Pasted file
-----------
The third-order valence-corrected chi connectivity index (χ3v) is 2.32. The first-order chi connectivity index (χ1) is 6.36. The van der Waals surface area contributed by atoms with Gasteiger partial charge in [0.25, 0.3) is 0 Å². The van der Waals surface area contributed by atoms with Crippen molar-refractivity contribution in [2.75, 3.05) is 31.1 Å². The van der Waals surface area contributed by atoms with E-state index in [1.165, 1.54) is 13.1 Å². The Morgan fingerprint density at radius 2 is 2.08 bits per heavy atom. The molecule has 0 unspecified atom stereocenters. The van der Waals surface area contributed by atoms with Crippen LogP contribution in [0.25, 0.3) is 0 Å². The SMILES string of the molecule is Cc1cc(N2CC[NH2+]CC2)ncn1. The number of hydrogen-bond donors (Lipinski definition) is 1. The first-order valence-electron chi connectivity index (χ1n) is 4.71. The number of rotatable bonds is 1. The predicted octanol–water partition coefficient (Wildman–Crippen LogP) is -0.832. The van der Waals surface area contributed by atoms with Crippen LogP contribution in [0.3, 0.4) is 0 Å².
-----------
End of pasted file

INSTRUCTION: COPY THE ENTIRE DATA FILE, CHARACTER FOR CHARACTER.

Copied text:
The third-order valence-corrected chi connectivity index (χ3v) is 2.32. The first-order chi connectivity index (χ1) is 6.36. The van der Waals surface area contributed by atoms with Gasteiger partial charge in [0.25, 0.3) is 0 Å². The van der Waals surface area contributed by atoms with Crippen molar-refractivity contribution in [2.75, 3.05) is 31.1 Å². The van der Waals surface area contributed by atoms with E-state index in [1.165, 1.54) is 13.1 Å². The Morgan fingerprint density at radius 2 is 2.08 bits per heavy atom. The molecule has 0 unspecified atom stereocenters. The van der Waals surface area contributed by atoms with Crippen LogP contribution in [0.25, 0.3) is 0 Å². The SMILES string of the molecule is Cc1cc(N2CC[NH2+]CC2)ncn1. The number of hydrogen-bond donors (Lipinski definition) is 1. The first-order valence-electron chi connectivity index (χ1n) is 4.71. The number of rotatable bonds is 1. The predicted octanol–water partition coefficient (Wildman–Crippen LogP) is -0.832. The van der Waals surface area contributed by atoms with Crippen LogP contribution in [0.3, 0.4) is 0 Å².